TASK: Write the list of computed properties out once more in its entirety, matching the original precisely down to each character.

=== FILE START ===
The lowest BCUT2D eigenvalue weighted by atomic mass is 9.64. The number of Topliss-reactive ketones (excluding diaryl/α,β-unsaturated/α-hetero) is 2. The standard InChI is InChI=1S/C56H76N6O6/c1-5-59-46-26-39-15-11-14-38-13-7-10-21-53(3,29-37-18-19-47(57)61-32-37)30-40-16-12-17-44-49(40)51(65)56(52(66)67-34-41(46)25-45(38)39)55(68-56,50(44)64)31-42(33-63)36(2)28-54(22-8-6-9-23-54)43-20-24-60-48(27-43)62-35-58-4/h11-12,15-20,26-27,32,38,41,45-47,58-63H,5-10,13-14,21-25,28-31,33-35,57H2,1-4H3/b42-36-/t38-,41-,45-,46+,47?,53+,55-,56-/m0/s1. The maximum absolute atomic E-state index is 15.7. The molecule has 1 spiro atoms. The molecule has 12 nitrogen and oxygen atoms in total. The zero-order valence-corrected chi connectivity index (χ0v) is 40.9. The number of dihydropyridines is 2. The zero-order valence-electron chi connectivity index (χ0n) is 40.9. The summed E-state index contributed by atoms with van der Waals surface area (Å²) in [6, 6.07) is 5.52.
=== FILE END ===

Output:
The lowest BCUT2D eigenvalue weighted by atomic mass is 9.64. The number of Topliss-reactive ketones (excluding diaryl/α,β-unsaturated/α-hetero) is 2. The standard InChI is InChI=1S/C56H76N6O6/c1-5-59-46-26-39-15-11-14-38-13-7-10-21-53(3,29-37-18-19-47(57)61-32-37)30-40-16-12-17-44-49(40)51(65)56(52(66)67-34-41(46)25-45(38)39)55(68-56,50(44)64)31-42(33-63)36(2)28-54(22-8-6-9-23-54)43-20-24-60-48(27-43)62-35-58-4/h11-12,15-20,26-27,32,38,41,45-47,58-63H,5-10,13-14,21-25,28-31,33-35,57H2,1-4H3/b42-36-/t38-,41-,45-,46+,47?,53+,55-,56-/m0/s1. The maximum absolute atomic E-state index is 15.7. The molecule has 1 spiro atoms. The molecule has 12 nitrogen and oxygen atoms in total. The zero-order valence-corrected chi connectivity index (χ0v) is 40.9. The number of dihydropyridines is 2. The zero-order valence-electron chi connectivity index (χ0n) is 40.9. The summed E-state index contributed by atoms with van der Waals surface area (Å²) in [6, 6.07) is 5.52.